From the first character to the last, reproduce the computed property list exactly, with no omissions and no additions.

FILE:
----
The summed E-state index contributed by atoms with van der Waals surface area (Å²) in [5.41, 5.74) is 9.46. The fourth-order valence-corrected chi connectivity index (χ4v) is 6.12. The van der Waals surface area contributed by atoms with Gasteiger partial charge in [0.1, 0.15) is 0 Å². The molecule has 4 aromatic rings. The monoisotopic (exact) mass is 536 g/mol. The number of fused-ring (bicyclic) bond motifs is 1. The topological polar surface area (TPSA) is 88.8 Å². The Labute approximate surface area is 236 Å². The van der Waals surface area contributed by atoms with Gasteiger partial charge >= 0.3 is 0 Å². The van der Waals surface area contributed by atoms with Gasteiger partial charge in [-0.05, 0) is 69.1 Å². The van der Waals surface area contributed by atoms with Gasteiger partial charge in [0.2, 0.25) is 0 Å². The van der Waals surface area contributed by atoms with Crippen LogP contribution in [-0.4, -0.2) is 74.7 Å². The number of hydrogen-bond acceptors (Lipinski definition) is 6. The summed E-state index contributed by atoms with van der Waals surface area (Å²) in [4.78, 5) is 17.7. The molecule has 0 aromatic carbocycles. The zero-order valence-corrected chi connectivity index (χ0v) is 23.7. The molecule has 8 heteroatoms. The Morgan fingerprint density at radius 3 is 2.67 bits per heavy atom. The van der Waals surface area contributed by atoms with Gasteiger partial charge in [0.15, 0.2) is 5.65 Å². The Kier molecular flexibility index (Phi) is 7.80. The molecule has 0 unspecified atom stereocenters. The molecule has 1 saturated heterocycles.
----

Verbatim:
The summed E-state index contributed by atoms with van der Waals surface area (Å²) in [5.41, 5.74) is 9.46. The fourth-order valence-corrected chi connectivity index (χ4v) is 6.12. The van der Waals surface area contributed by atoms with Gasteiger partial charge in [0.1, 0.15) is 0 Å². The molecule has 4 aromatic rings. The monoisotopic (exact) mass is 536 g/mol. The number of fused-ring (bicyclic) bond motifs is 1. The topological polar surface area (TPSA) is 88.8 Å². The Labute approximate surface area is 236 Å². The van der Waals surface area contributed by atoms with Gasteiger partial charge >= 0.3 is 0 Å². The van der Waals surface area contributed by atoms with Gasteiger partial charge in [-0.05, 0) is 69.1 Å². The van der Waals surface area contributed by atoms with Gasteiger partial charge in [0.2, 0.25) is 0 Å². The van der Waals surface area contributed by atoms with Crippen LogP contribution in [-0.4, -0.2) is 74.7 Å². The number of hydrogen-bond acceptors (Lipinski definition) is 6. The summed E-state index contributed by atoms with van der Waals surface area (Å²) in [4.78, 5) is 17.7. The molecule has 0 aromatic carbocycles. The zero-order valence-corrected chi connectivity index (χ0v) is 23.7. The molecule has 8 heteroatoms. The Morgan fingerprint density at radius 3 is 2.67 bits per heavy atom. The van der Waals surface area contributed by atoms with Gasteiger partial charge in [0.15, 0.2) is 5.65 Å². The Kier molecular flexibility index (Phi) is 7.80. The molecule has 0 unspecified atom stereocenters. The molecule has 1 saturated heterocycles.